Sunday, February 10, 2008

Chapter Eleven

The news our family hears regarding the drop in compliance and its results for Tampa is a sobering affirmation of all they have been practicing up to this point. It is also a worrying realization that despite their best efforts, they may still be exposed to the pandemic flu because of someone else’s choices.

They review all the contacts they’ve had over the last two or three weeks. Scott’s visits to the properties they are responsible for have been more curtailed than usual and he also continues to wear PPE when he is out which adds a layer of protection. None of their units are within the boundaries of the infection spikes. While this a relief, its not exactly an "all clear" sign either. Sissy has had a couple of contacts from within their own neighborhood - one when she was checking on an elderly neighbor that was sitting for what appeared to be an unusually long time on his porch swing, and once at the refuse burning site (located diagonal from the front of their house). And James talked to a neighbor lady over the privacy fence when she called over to see if Scott could help her add some security to her front door.

As far as they can tell, no one was symptomatic that they came in contact with and no one that has since shown any sign of illness. The kids, Rose and James in particular, are very somber after hearing of all the deaths of the youths.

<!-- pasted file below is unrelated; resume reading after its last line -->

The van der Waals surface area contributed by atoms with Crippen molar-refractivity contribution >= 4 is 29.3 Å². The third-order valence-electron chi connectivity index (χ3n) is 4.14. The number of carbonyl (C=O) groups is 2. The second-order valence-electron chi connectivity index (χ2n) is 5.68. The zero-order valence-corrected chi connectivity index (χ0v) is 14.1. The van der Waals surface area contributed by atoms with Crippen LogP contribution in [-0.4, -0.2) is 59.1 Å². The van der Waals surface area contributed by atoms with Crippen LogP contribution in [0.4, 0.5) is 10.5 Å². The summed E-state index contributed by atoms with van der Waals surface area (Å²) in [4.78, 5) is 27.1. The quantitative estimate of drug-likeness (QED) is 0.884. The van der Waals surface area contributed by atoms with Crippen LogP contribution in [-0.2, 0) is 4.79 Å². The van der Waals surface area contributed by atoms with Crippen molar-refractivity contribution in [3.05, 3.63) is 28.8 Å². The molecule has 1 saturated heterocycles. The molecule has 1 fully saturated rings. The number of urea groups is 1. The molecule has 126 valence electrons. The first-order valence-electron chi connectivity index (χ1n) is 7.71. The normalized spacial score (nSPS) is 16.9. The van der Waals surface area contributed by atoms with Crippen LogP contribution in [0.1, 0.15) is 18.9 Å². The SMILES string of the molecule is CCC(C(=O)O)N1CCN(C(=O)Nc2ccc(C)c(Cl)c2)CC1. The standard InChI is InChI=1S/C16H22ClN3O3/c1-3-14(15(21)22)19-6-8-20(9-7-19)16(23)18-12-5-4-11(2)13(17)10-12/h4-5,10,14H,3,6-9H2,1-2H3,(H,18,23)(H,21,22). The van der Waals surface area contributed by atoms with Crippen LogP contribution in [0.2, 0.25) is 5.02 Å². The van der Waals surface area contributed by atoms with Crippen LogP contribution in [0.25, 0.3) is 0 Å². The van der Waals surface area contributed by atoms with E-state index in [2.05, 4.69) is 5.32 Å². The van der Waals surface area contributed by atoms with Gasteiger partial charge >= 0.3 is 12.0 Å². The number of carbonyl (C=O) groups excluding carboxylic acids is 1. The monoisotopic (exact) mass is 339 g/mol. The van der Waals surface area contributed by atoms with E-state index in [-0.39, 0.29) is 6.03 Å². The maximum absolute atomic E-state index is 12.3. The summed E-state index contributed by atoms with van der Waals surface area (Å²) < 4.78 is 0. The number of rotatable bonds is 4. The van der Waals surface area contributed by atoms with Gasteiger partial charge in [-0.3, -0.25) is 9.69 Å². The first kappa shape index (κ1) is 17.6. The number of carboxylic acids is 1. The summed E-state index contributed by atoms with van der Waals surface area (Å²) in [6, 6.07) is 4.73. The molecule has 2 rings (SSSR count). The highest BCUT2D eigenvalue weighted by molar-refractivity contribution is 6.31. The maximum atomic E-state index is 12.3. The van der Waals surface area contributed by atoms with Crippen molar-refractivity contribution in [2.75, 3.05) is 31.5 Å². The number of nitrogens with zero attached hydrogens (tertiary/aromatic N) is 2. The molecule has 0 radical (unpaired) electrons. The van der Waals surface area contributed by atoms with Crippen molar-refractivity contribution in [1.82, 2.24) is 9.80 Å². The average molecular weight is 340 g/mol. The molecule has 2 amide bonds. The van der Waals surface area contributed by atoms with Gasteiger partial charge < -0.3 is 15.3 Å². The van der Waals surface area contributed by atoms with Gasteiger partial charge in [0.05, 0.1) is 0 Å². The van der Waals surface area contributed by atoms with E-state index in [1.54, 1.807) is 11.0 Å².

"I guess you want us to say that could have been us."

"Well, yeah. It would be great if you could acknowledge that we haven’t been restricting your contacts just to make you miserable."

"We get it. OK? We do get it."

"And I can trust you all - you two especially - not to sneak out and upset your mother any more than you already have with the attitude problems around here."

"No dad, you know we wouldn’t do that," Rose replies. "Its just I’m nearly an adult and I get tired of feeling like I’m being treated like I’m Johnnie’s age."

"I don’t like feeling like I have to treat you like you’re Johnnie’s age. You and James are both old enough that you should be able to understand what your mom and I are trying to do. We shouldn’t have to deal with the attitudes and the repetitious complaints about how unfair life is. Trust me. We already know. You think this is a great situation for us either? We work ourselves sick trying to make sure you have a roof over your heads and all you all act like is you can’t wait to escape it. This isn’t just about anyone’s comfort. This is about our family’s survival. About keeping each one of you alive."

Sissy intervenes, "Scott, I don’t think they mean to come off like that; ungrateful or misunderstanding. We are all just under a lot of strain."

"I don’t care whether they mean to come off like that or not. If they want to be treated like adults then they need to start acting like it."

"You’re right," Rose says.

"Huh?" Scott is surprised into asking.

"You’re right. I’ve been feeling sorry for myself. Its not fair that things are like they are. But its not your or mom’s fault."

"Yeah, what she said." James agrees.

"We’ll try not to be so negative. Its not like this can last forever. Right? Right?!"

Scott and Sissy can hear in their voices that they are resigned to the situation. But being resigned doesn’t mean that they aren’t still upset, and the kids certainly are. There is no way to tell them "how long" because no one really knows with absolute certainty.